"It is always tough in America to be a centrist," says Al From, chief executive of the Democratic Leadership Council (DLC).
From should know.
He and Bruce Reed, the DLC's president, recently wrote an Op-Ed piece in the Washington Post urging Democrats looking for victory in the 2006 and 2008 elections to embrace Clintonism. The pair described that philosophy as "a tough minded attempt to modernize liberalism and solve the nation's problems."
But much of the energy in the Democratic party is not coming from centrist forces like the DLC, but rather from a strong, anti-war, liberal wing. When asked about that phenomenon, From said, "We live in a period when political passions are higher, the amount of civility in politics, at least in Washington, is diminished, and that tends to drive people on the extremes who make the most noise.... It is a very simple factor. If the Democrats want to win the White House in 2008, we are going to have to expand the reach of this party. We are going to have to win in areas where the Republicans won last time. That's pretty simple and it is hard to see [how] narrowing our approach will improve that."
From took a swipe at liberal bloggers who have been critical of the Iraq war stance taken by the standard bearer for Clintonism – New York Democratic Senator Hillary Clinton.
"Energy is always good for a political party," From said. "But so is taking positions that have a broad appeal to the country. The vitriol, the tone, the vindictiveness of some of the blogoshphere I don't think is very helpful. Because this is a country that has big problems. And to the degree the blogosphere on both sides tends to polarize the debate ... that is not good. But the energy is important and we will see over the long haul what the impact is."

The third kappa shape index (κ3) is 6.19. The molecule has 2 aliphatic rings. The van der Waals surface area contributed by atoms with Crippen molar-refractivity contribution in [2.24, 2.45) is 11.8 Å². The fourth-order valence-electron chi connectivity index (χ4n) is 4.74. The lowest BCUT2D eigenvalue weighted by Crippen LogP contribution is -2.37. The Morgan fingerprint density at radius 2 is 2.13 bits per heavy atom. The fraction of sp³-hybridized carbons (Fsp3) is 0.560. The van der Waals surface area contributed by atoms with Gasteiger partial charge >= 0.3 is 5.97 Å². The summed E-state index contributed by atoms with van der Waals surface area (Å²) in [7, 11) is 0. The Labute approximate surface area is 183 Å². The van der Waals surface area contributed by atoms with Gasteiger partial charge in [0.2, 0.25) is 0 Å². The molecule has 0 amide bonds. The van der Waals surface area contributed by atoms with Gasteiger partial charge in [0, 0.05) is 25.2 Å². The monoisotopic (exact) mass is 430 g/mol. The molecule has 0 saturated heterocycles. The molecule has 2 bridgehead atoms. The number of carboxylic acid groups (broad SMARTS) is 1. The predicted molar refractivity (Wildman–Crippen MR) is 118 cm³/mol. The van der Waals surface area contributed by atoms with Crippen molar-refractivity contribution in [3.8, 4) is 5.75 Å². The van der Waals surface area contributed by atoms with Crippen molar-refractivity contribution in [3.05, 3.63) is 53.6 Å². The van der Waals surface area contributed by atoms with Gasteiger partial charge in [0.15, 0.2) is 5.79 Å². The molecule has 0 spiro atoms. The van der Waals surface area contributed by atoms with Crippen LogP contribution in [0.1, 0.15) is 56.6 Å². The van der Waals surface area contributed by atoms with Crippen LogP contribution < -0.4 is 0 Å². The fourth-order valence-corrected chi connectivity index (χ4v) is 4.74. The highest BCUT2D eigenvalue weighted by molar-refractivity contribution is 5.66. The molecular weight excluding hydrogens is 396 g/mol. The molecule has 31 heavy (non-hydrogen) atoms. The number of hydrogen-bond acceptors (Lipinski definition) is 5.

Not surprisingly, From and Reed say prospects for Democrats in the 2006 election are promising. "Out in the heartland where we are going, ordinary people are tired of Rove-ism – partisan politics for no purpose – and they are hungry for a national government that can do something right and that can help them solve their problems," Reed said.
The trip to the heartland that Reed refers to is the DLC's "National Conversation" – or annual meeting – which will be held in Denver from July 22-24. The session is billed as an opportunity for Democrats to talk about "Ideas for Governing."
One wildcard – one of many – in the outlook for the 2006 Congressional election is the current crisis in the Middle East. "The crisis in the Middle East is an extraordinarily important crisis because of the circumstances of two terrorist groups who have worked within the democratic system to get elected to parliaments, and in Hamas's case to be the dominant party in the government, but still maintain their own militia and their own armies with the help of Iran and Syria," From said. "That is a pretty serious thing.... I can't tell you how it is going to impact this election but I know it is ... I think this is about as serious a crisis as we have had in a long time."
Al From helped found the DLC in 1985 with the stated goal of reconnecting Democrats with "mainstream values and economic aspirations and to reinvigorate progressive politics with a new generation of ideas."
Prior to that he was executive director of the House Democratic Caucus. He has also served as the staff director of the Senate Committee on Inter-governmental relations and as an economic advisor to Jimmy Carter. He has a master in journalism from Northwestern.
Bruce Reed has degrees from Princeton and Oxford, where he was a Rhodes Scholar. In addition to serving on the DLC staff, Mr. Reed was chief speechwriter for Al Gore, deputy campaign manager for policy of the 1992 Clinton-Gore campaign, and chief domestic policy advisor and Domestic Policy Council director in the Clinton White House.